Tomorrow, Strasbourg judges will announce their decision in a case stemming from allegations that a Romanian Orthodox Church official was a gay Communist era police agent.
The European Court of Human Rights’ judgement in the case Catalan v. Romania (no. 13003/04) will be published on 9 January.
The applicant, Gabriel Catalan, is a Romanian national who was born in 1970 and lives in Bucharest.
The case concerns the dismissal of Catalan from the civil service for publishing certain information in the press.
On 1 September 2000, Catalan was recruited to a position of adviser in the Archives Department by the National Council for the Study of Securitate Archives (the “CNSAS”), the Securitate being the former political police under the communist regime.
On 15 September 2000, he signed a confidentiality agreement.
On 22 March 2001 the national daily Libertatea published an article signed by Catalan’s brother, entitled “In his youth, T. [the patriarch of the Romanian Orthodox Church then in office] was probably gay”.
A byline at the top of the page read: “The archives of the former Securitate accuse the head of the Orthodox Church of ‘unnatural practices’ and collaboration with the former political police.”
The article reproduced, among other things, facsimile extracts from two unpublished documents from 1949 and 1957 in the Securitate archives: an internal summary note stating that T. had been a member of the “Legion” (an anti-Semitic fascist movement between the two world wars) and a document containing the transcript of an interview between a Securitate officer and an informer who recounted that T. was gay.
The article explained that these documents had been made available to the newspaper by Catalan, in his capacity as historian.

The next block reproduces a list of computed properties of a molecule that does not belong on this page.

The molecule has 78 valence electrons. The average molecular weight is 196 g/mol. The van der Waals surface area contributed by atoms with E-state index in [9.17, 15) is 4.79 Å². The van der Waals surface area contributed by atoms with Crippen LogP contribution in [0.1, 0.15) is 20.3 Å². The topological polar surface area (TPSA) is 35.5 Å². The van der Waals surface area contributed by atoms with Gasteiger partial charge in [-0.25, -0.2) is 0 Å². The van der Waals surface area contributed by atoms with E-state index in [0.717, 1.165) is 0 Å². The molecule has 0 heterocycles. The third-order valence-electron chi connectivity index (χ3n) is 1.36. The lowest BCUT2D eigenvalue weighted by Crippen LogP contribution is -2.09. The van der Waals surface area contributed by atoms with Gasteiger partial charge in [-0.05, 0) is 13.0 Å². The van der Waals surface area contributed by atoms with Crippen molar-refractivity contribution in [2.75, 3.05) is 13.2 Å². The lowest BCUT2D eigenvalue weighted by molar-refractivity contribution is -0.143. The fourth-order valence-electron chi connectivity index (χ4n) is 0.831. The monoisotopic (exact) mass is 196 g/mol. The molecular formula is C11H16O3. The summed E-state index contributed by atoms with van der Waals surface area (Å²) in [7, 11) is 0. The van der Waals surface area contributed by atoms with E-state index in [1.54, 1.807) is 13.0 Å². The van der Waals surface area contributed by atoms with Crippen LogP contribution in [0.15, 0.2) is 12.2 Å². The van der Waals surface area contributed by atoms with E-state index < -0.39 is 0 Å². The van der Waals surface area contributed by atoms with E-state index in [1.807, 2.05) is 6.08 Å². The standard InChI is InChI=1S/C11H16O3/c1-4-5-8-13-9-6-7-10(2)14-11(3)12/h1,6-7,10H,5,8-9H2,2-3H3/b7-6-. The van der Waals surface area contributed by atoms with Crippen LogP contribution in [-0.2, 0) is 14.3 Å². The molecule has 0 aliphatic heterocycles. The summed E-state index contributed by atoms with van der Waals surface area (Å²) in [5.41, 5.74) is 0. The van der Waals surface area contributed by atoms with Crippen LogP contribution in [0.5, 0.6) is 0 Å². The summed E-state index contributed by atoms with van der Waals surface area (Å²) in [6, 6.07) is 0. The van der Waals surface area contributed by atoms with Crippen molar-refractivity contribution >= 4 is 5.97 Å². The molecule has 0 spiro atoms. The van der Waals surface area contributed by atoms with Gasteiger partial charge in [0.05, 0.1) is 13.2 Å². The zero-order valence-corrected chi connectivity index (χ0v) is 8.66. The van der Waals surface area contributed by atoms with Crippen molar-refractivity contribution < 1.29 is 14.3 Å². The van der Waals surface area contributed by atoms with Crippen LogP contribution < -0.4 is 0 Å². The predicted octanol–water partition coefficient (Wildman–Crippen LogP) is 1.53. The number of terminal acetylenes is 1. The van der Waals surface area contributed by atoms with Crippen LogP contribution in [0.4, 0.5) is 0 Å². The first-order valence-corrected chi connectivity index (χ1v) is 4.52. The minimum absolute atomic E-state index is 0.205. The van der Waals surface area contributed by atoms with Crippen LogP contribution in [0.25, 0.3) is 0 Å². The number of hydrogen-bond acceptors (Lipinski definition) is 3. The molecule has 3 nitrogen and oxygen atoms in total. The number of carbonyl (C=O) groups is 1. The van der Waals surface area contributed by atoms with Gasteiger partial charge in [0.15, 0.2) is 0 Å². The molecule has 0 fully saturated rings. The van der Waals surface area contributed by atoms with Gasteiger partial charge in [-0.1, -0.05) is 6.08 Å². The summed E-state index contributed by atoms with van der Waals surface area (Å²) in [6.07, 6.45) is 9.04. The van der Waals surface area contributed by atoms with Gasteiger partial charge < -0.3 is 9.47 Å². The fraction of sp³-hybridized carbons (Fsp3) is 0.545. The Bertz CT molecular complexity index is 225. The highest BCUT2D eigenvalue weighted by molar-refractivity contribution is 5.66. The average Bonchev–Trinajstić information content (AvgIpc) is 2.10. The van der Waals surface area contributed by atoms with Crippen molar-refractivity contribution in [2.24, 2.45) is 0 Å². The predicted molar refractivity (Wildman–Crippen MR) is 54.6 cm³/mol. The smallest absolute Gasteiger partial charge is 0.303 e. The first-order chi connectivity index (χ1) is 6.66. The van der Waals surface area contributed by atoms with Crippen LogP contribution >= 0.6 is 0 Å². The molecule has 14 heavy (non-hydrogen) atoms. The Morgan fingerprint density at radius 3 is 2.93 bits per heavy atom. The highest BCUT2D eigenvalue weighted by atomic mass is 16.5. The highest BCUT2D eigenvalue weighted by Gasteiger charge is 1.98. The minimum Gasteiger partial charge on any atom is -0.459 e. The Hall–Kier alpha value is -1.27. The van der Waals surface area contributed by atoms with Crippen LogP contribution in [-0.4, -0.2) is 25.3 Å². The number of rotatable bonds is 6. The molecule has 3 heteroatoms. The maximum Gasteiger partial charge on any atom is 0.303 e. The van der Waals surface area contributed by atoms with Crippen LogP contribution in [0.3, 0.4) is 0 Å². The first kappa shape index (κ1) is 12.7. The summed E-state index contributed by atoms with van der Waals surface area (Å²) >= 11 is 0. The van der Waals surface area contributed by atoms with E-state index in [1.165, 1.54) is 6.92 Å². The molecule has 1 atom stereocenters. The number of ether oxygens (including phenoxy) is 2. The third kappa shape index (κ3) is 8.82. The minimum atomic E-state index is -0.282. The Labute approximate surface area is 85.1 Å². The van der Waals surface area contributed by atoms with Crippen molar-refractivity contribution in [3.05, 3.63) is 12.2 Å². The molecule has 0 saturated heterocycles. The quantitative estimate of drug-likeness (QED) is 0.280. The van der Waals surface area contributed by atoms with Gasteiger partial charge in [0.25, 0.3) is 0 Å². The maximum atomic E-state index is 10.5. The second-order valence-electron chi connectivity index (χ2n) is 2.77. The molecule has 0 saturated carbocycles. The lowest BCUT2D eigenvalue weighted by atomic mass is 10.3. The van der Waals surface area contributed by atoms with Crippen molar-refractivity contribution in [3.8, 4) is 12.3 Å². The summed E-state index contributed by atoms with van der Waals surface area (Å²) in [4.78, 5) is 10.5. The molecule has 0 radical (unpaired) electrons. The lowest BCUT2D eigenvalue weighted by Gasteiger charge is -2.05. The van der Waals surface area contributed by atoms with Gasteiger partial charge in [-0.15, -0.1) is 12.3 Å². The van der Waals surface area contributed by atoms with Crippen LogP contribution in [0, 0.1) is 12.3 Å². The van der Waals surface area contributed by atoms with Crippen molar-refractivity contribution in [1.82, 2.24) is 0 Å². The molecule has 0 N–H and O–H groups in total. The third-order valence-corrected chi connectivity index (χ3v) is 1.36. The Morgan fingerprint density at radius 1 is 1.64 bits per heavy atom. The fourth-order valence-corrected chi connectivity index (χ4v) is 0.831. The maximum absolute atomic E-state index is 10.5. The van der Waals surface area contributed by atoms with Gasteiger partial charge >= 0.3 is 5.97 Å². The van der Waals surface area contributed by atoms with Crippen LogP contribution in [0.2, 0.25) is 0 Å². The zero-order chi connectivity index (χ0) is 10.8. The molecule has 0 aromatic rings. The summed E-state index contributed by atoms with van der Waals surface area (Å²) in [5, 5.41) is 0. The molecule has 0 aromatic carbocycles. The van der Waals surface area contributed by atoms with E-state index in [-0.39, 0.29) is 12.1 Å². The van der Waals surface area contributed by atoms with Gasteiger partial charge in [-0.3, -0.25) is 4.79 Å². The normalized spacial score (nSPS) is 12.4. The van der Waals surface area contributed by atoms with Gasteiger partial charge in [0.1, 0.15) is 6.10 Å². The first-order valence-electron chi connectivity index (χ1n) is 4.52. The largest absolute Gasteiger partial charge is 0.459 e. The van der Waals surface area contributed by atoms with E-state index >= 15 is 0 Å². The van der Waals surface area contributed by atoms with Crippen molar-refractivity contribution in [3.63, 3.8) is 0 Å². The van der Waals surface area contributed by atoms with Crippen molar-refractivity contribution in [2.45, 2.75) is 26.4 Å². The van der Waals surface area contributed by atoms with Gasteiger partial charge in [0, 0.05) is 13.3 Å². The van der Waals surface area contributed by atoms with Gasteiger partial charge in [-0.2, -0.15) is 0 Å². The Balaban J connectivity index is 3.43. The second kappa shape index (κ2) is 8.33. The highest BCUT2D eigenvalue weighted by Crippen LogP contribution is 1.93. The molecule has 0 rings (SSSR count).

On 22 March 2001, in the morning, the CNSAS issued a press release in which it stated that it disapproved of Catalan’s allegations. The latter was then invited by his superiors to explain the circumstances of the publication. They wanted to know, in particular, in what capacity he had communicated this information to the press, how he had gained access to the material, and his opinion as to whether he had complied with the applicable legislation – but he refused to answer.
In addition, he was summoned by the CNSAS Disciplinary Panel, which dismissed him for misconduct, finding that he had undermined the prestige and authority of the CNSAS.
That decision took effect on 26 March 2001.
Catalan unsuccessfully challenged his dismissal in the Bucharest Court of Appeal and his appeal to the Supreme Court of Justice was dismissed in June 2003.
After his dismissal, Catalan became a teacher in the national education system and continued to publish articles in the press.
Relying on Article 10 (freedom of expression), Catalan complains about his dismissal on account of the opinions he expressed in the newspaper article of 22 March 2001.